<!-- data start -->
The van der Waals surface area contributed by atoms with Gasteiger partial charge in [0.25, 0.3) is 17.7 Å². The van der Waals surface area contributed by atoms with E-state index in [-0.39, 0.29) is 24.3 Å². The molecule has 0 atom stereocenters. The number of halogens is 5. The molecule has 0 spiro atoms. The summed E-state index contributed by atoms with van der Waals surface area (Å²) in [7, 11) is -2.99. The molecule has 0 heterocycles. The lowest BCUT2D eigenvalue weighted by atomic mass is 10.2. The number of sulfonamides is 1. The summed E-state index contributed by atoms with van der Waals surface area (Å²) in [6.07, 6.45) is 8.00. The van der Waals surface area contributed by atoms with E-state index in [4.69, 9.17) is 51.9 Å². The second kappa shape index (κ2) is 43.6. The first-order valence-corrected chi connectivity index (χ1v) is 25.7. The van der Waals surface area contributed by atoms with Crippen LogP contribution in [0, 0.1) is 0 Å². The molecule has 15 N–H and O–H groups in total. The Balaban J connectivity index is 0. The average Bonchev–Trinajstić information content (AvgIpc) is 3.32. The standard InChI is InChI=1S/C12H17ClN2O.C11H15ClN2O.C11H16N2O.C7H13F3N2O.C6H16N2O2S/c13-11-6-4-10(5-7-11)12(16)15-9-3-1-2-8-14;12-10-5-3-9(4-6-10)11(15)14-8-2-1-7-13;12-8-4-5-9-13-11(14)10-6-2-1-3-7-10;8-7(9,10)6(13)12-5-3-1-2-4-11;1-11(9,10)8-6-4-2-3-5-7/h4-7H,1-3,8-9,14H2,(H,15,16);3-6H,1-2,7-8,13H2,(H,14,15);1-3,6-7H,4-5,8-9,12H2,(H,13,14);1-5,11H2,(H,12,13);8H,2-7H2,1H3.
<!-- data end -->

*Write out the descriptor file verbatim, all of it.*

The van der Waals surface area contributed by atoms with Gasteiger partial charge in [0.25, 0.3) is 17.7 Å². The van der Waals surface area contributed by atoms with E-state index in [-0.39, 0.29) is 24.3 Å². The molecule has 0 atom stereocenters. The number of halogens is 5. The molecule has 0 spiro atoms. The summed E-state index contributed by atoms with van der Waals surface area (Å²) in [7, 11) is -2.99. The molecule has 0 heterocycles. The lowest BCUT2D eigenvalue weighted by atomic mass is 10.2. The number of sulfonamides is 1. The summed E-state index contributed by atoms with van der Waals surface area (Å²) in [6.07, 6.45) is 8.00. The van der Waals surface area contributed by atoms with E-state index in [4.69, 9.17) is 51.9 Å². The second kappa shape index (κ2) is 43.6. The first-order valence-corrected chi connectivity index (χ1v) is 25.7. The van der Waals surface area contributed by atoms with Crippen LogP contribution in [0, 0.1) is 0 Å². The molecule has 15 N–H and O–H groups in total. The Balaban J connectivity index is 0. The average Bonchev–Trinajstić information content (AvgIpc) is 3.32. The standard InChI is InChI=1S/C12H17ClN2O.C11H15ClN2O.C11H16N2O.C7H13F3N2O.C6H16N2O2S/c13-11-6-4-10(5-7-11)12(16)15-9-3-1-2-8-14;12-10-5-3-9(4-6-10)11(15)14-8-2-1-7-13;12-8-4-5-9-13-11(14)10-6-2-1-3-7-10;8-7(9,10)6(13)12-5-3-1-2-4-11;1-11(9,10)8-6-4-2-3-5-7/h4-7H,1-3,8-9,14H2,(H,15,16);3-6H,1-2,7-8,13H2,(H,14,15);1-3,6-7H,4-5,8-9,12H2,(H,13,14);1-5,11H2,(H,12,13);8H,2-7H2,1H3.